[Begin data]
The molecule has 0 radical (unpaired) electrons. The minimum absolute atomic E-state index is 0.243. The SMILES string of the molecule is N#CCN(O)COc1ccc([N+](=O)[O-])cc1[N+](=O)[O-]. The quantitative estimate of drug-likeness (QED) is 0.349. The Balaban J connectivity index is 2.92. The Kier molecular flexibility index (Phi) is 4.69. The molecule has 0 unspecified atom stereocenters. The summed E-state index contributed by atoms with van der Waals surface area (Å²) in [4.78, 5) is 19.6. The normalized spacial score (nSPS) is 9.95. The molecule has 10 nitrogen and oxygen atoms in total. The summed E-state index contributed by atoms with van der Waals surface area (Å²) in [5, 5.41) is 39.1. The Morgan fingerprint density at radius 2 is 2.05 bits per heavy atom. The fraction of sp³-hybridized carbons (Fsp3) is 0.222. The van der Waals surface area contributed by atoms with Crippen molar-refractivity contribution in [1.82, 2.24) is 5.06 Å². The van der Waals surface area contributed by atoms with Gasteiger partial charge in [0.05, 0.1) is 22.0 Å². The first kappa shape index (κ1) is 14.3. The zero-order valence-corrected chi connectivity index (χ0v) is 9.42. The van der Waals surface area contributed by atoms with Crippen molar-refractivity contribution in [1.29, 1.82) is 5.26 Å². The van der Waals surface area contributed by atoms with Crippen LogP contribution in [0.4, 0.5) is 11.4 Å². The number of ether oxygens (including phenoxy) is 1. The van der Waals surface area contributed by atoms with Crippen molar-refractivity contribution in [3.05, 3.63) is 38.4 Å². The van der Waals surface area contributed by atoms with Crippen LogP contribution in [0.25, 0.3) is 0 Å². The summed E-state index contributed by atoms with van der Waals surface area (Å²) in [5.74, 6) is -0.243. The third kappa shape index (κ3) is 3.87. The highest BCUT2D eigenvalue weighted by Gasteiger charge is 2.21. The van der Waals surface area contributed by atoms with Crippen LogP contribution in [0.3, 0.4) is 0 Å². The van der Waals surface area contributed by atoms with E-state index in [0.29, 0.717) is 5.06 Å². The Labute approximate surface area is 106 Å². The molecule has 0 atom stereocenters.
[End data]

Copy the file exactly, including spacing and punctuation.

The molecule has 0 radical (unpaired) electrons. The minimum absolute atomic E-state index is 0.243. The SMILES string of the molecule is N#CCN(O)COc1ccc([N+](=O)[O-])cc1[N+](=O)[O-]. The quantitative estimate of drug-likeness (QED) is 0.349. The Balaban J connectivity index is 2.92. The Kier molecular flexibility index (Phi) is 4.69. The molecule has 0 unspecified atom stereocenters. The summed E-state index contributed by atoms with van der Waals surface area (Å²) in [4.78, 5) is 19.6. The normalized spacial score (nSPS) is 9.95. The molecule has 10 nitrogen and oxygen atoms in total. The summed E-state index contributed by atoms with van der Waals surface area (Å²) in [5, 5.41) is 39.1. The Morgan fingerprint density at radius 2 is 2.05 bits per heavy atom. The fraction of sp³-hybridized carbons (Fsp3) is 0.222. The van der Waals surface area contributed by atoms with Crippen molar-refractivity contribution in [1.82, 2.24) is 5.06 Å². The van der Waals surface area contributed by atoms with Gasteiger partial charge in [0.05, 0.1) is 22.0 Å². The first kappa shape index (κ1) is 14.3. The zero-order valence-corrected chi connectivity index (χ0v) is 9.42. The van der Waals surface area contributed by atoms with Crippen molar-refractivity contribution in [1.29, 1.82) is 5.26 Å². The van der Waals surface area contributed by atoms with Crippen LogP contribution in [0.4, 0.5) is 11.4 Å². The number of ether oxygens (including phenoxy) is 1. The van der Waals surface area contributed by atoms with Crippen molar-refractivity contribution in [3.05, 3.63) is 38.4 Å². The van der Waals surface area contributed by atoms with Crippen LogP contribution in [0.25, 0.3) is 0 Å². The summed E-state index contributed by atoms with van der Waals surface area (Å²) in [5.74, 6) is -0.243. The third kappa shape index (κ3) is 3.87. The highest BCUT2D eigenvalue weighted by Gasteiger charge is 2.21. The van der Waals surface area contributed by atoms with Crippen LogP contribution in [0.3, 0.4) is 0 Å². The van der Waals surface area contributed by atoms with E-state index in [0.29, 0.717) is 5.06 Å². The Labute approximate surface area is 106 Å². The molecule has 0 atom stereocenters.